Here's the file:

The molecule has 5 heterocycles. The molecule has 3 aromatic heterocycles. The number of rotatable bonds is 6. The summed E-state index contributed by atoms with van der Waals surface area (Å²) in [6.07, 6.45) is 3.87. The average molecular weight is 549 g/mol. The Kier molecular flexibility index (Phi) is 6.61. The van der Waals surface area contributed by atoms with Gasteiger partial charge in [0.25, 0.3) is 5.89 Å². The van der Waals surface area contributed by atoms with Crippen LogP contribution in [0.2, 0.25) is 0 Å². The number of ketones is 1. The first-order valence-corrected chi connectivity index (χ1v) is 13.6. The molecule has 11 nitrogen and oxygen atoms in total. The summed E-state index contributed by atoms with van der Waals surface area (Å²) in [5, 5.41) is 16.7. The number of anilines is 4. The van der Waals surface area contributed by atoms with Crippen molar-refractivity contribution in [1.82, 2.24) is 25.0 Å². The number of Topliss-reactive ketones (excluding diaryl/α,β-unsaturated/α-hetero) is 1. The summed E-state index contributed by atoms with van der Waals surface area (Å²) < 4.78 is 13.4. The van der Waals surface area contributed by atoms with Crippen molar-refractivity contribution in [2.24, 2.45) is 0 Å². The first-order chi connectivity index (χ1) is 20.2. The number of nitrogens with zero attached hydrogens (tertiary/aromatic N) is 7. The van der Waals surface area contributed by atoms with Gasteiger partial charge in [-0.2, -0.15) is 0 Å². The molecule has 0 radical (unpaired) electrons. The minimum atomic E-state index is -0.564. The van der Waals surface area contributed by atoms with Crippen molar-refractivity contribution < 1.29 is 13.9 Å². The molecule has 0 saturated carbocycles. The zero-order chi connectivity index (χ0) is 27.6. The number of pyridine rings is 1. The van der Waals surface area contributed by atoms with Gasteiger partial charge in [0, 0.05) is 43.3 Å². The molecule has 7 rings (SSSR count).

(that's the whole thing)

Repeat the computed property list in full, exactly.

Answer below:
The molecule has 5 heterocycles. The molecule has 3 aromatic heterocycles. The number of rotatable bonds is 6. The summed E-state index contributed by atoms with van der Waals surface area (Å²) in [6.07, 6.45) is 3.87. The average molecular weight is 549 g/mol. The Kier molecular flexibility index (Phi) is 6.61. The van der Waals surface area contributed by atoms with Gasteiger partial charge in [0.25, 0.3) is 5.89 Å². The van der Waals surface area contributed by atoms with Crippen LogP contribution in [0.2, 0.25) is 0 Å². The number of ketones is 1. The first-order valence-corrected chi connectivity index (χ1v) is 13.6. The molecule has 11 nitrogen and oxygen atoms in total. The summed E-state index contributed by atoms with van der Waals surface area (Å²) in [5, 5.41) is 16.7. The number of anilines is 4. The van der Waals surface area contributed by atoms with Crippen molar-refractivity contribution in [1.82, 2.24) is 25.0 Å². The number of Topliss-reactive ketones (excluding diaryl/α,β-unsaturated/α-hetero) is 1. The summed E-state index contributed by atoms with van der Waals surface area (Å²) < 4.78 is 13.4. The van der Waals surface area contributed by atoms with Crippen molar-refractivity contribution in [2.24, 2.45) is 0 Å². The first-order chi connectivity index (χ1) is 20.2. The number of nitrogens with zero attached hydrogens (tertiary/aromatic N) is 7. The van der Waals surface area contributed by atoms with Gasteiger partial charge in [-0.2, -0.15) is 0 Å². The molecule has 0 radical (unpaired) electrons. The minimum atomic E-state index is -0.564. The van der Waals surface area contributed by atoms with Crippen molar-refractivity contribution < 1.29 is 13.9 Å². The molecule has 0 saturated carbocycles. The zero-order chi connectivity index (χ0) is 27.6. The number of pyridine rings is 1. The van der Waals surface area contributed by atoms with Gasteiger partial charge in [0, 0.05) is 43.3 Å². The molecule has 7 rings (SSSR count).